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The Memotech MTX Series

The Memotech Node Ring Network



The Memotech Node system, also called the Oxford Ring, is a simple type of network called a Token Ring. This page only provides a very high level overview of token ring networks, for more detail, the Wikipedia entry is a good starting point. The purpose of this page is to provide details on Memotech's implementation using the Node system. Specific details of the Memotech Node system can be found in the documents on the manuals page. The Node software is well documented in the manual, but the hardware, specifically, the interconnection between the nodes is not described in any detail, hopefully, the notes on this page will provide the missing details

Note: I want to set up a working Node system using my Memotech equipment, but so far, I have been able to get a working Node ROM attached to my MTXs so have been unable to verify the notes on this page.

In Memotech computers equipped with the Node ROM, a ring network was formed by daisy chaining connections between RS232 port "0" on all computers making up the ring. When running the Node software, the port is operating at 19.2 kbaud, according to the Node manual, this gives a maximum data transfer rate of  about 30000 bytes per minute! (Node Ring networks were later defined in IEEE 802.5)


Node Ring Overview

As the name suggests, in a Token Ring network, the members (nodes) are connected in a physical ring and a token passes between the members, controlling the network traffic.

Only when a node receives the token is it able to transmit data onto the network

This diagram, describing IEEE 802.5 is also helpful in visualising the Memotech Node ring.

All nodes in listen mode receive the data, but only the target node acts on the information received.

The node with the token is allowed to enter transmit mode and put data onto the network.


A detailed discussion of the RS232 protocol is beyond the scope of this webpage, the Wikipedia RS232 entry provides a basic introduction should you require further details.

RS232 is designed for point-to-point communications between an item of data terminal equipment (DTE), e.g., a computer and an item of data communication equipment (DCE), e.g., a modem.

In an MTX computer fitted with the RS232 board, RS232-0 is wired as DCE and RS232-1 is wired as DTE.

[RS232-0 only has a reduced set of the control lines that are present on RS232-1, but they are not required for Node.]

Connector Channel Type



RS232-0 A DCE Transmit 3
Receive 2
RS232-1 B DTE Transmit 2
Receive 3
Both - - Ground 7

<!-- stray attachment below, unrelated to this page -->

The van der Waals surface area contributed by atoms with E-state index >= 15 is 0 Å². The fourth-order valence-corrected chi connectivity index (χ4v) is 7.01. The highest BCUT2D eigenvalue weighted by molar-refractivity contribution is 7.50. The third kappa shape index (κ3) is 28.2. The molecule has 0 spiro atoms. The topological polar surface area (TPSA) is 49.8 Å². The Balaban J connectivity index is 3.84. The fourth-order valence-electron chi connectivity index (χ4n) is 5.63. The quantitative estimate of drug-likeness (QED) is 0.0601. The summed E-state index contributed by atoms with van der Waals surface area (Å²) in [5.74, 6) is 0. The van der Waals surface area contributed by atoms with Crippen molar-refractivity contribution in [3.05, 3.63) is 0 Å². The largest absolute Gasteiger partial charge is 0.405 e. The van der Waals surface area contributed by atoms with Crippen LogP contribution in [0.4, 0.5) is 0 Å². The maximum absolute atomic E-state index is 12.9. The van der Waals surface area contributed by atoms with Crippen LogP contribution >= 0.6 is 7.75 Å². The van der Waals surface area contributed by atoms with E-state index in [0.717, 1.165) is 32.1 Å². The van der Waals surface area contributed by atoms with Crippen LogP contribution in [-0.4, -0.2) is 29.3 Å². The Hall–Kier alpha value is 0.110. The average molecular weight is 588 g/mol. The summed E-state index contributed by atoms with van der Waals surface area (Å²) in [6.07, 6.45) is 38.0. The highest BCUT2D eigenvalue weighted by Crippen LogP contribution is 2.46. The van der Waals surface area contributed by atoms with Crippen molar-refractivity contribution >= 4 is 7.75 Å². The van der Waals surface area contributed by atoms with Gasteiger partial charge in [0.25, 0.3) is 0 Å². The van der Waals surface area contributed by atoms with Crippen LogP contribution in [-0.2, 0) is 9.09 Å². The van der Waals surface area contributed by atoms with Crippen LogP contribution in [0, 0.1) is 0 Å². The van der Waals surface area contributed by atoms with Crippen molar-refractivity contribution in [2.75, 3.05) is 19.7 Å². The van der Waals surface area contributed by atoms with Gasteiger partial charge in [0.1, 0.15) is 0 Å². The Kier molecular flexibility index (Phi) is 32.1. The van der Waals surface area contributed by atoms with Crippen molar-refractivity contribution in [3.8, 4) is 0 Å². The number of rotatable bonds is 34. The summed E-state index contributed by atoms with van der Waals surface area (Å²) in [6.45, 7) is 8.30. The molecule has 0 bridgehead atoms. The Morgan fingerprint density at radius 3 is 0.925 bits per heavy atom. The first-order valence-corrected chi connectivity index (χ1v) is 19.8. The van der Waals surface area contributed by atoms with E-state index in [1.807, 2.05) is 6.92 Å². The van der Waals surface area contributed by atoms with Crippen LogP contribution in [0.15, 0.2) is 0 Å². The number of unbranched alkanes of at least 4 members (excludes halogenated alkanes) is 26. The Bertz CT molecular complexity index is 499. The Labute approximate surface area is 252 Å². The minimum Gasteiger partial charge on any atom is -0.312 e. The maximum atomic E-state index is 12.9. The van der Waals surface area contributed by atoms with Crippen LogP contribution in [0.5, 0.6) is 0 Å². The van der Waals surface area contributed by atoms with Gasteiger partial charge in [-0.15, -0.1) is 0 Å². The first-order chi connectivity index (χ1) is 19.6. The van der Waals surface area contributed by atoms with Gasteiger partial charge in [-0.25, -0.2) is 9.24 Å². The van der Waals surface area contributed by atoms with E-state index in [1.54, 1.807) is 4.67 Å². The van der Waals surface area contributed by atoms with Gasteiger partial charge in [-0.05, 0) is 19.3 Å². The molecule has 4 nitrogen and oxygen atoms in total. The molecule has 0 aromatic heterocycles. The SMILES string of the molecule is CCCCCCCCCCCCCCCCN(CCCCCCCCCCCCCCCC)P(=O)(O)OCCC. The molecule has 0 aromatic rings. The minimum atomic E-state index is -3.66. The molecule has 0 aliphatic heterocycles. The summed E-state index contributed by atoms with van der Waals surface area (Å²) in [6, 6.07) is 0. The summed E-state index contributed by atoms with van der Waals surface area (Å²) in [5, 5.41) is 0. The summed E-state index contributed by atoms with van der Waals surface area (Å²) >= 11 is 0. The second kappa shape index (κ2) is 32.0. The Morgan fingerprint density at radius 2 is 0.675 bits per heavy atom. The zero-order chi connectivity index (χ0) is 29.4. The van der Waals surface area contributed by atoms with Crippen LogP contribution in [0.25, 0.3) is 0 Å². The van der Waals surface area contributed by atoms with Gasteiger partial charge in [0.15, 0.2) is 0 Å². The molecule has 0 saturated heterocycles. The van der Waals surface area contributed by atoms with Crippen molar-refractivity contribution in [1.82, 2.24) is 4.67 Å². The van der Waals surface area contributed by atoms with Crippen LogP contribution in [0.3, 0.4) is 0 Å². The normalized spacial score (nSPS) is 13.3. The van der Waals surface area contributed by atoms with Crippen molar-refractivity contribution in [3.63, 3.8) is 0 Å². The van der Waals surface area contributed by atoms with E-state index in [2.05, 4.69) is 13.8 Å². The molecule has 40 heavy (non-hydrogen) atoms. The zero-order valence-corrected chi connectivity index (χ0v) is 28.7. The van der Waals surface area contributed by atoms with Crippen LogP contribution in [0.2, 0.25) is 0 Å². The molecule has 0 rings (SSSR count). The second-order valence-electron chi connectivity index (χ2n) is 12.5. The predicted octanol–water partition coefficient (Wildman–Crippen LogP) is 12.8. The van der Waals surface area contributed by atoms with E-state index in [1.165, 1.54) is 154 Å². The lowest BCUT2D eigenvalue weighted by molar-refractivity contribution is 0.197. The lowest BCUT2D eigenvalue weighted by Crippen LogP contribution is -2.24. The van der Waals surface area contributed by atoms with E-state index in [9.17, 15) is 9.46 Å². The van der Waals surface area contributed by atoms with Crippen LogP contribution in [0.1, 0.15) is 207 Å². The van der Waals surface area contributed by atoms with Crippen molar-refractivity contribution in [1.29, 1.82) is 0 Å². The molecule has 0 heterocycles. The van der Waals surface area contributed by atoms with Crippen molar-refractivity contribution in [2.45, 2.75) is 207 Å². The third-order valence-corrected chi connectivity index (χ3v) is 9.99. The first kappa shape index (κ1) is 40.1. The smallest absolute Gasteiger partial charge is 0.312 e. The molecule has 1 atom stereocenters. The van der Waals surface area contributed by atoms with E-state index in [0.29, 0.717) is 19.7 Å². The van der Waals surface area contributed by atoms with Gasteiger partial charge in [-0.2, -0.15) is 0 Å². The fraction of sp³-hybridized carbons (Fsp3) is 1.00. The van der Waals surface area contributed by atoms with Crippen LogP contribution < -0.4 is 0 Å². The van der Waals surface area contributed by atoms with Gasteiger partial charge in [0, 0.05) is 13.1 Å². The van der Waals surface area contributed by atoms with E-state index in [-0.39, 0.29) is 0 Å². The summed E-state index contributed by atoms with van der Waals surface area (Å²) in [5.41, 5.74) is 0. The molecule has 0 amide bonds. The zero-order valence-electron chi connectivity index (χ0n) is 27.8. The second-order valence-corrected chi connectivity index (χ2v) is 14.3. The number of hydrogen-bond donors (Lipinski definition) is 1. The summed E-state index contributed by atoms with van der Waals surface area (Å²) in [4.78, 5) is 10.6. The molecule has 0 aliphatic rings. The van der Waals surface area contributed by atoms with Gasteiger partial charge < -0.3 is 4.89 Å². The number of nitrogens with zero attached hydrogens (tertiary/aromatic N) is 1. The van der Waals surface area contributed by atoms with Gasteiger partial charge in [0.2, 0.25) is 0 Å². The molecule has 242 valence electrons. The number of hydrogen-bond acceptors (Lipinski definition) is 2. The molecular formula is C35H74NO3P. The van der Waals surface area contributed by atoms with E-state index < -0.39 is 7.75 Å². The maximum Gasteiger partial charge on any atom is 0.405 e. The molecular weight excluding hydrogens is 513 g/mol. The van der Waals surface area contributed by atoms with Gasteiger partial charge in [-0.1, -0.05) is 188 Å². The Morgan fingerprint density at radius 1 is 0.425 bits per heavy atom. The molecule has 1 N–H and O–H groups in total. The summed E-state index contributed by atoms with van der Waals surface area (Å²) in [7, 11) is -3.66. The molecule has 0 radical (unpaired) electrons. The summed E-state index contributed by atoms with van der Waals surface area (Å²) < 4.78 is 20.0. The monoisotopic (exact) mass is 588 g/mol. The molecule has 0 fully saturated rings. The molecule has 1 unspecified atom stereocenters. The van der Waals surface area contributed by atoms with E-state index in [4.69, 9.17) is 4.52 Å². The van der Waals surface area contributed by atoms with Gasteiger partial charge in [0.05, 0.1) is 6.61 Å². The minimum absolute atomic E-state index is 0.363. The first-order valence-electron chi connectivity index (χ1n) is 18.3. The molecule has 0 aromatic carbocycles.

When connecting two computers together using the RS232 protocol, the normal method is to use a null modem cable.

As the diagram shows, pins 2 and 3 are the Transmit and Receive data lines, these are crossed over and along with the ground connection, make up the most basic of interface cables (the remaining pins are used for handshaking / flow control and are not always necessary, so are usually loop-backed).

The Node ring uses RS232-0 for each computer attached to the ring, the connections are daisy chained as shown, i.e., the transmit data from one node is connected to receive to the next node in the ring.

Using typical serial cable, the length of the cable for RS232 is limited by the cable capacitance and usually taken to be about 15 metres at 9600 baud.

RS232 links can be extended by using higher specification cables such as RG-6 coaxial cable. Memotech used coax cable for the Node ring but I have been unable to establish how the cables were connected to the RS232 ports. The sketch shows how I assume the cables were connected, i.e., using a simple adapter module to break out the coax into a pair of wires, plus ground, for the RS232 connector.

Fault Tolerance

Using a simple passive connector, such as the one illustrated above, means that the ring is not fault tolerant in any way. If one node is powered off or disconnected from the ring, then the network will fail.

On the other hand, a very simple modification to add a relay would provide some level of protection from node failure. I can find no reference to this in any Memotech documents, so I assume that the Node ring did have this protection

The diagrams show a normally closed relay across the transmit and receive data lines and assume that the relay is energised when the node is turned on and healthy.

With the node powered off, the relay would deenergise and the relay contacts would close, bypassing the nodes RS232 interface. When the node was powered on, the relay contacts would open, allowing the ring traffic to pass through the node.

A Minimal Node Ring

A minimal logical Node ring only requires two nodes to be connected.

Although a logical ring would still exist, the two nodes can be directly connected using a simple crossover cable, requiring pins 2 & 3 to be crossed and ground (pin 7) connected.

Wiring diagram for a bare minimum cable to provide 1 : 1 connectivity between two MTX computers (only) running Node

A standard null-modem cable can also be used

For three or more nodes, if coax cables are not being used, then small rings could be established by making up custom cables as shown.

This would be impractical for more than, say, two or three nodes, after that, it would be more efficient to make up adapters and use coax cable.



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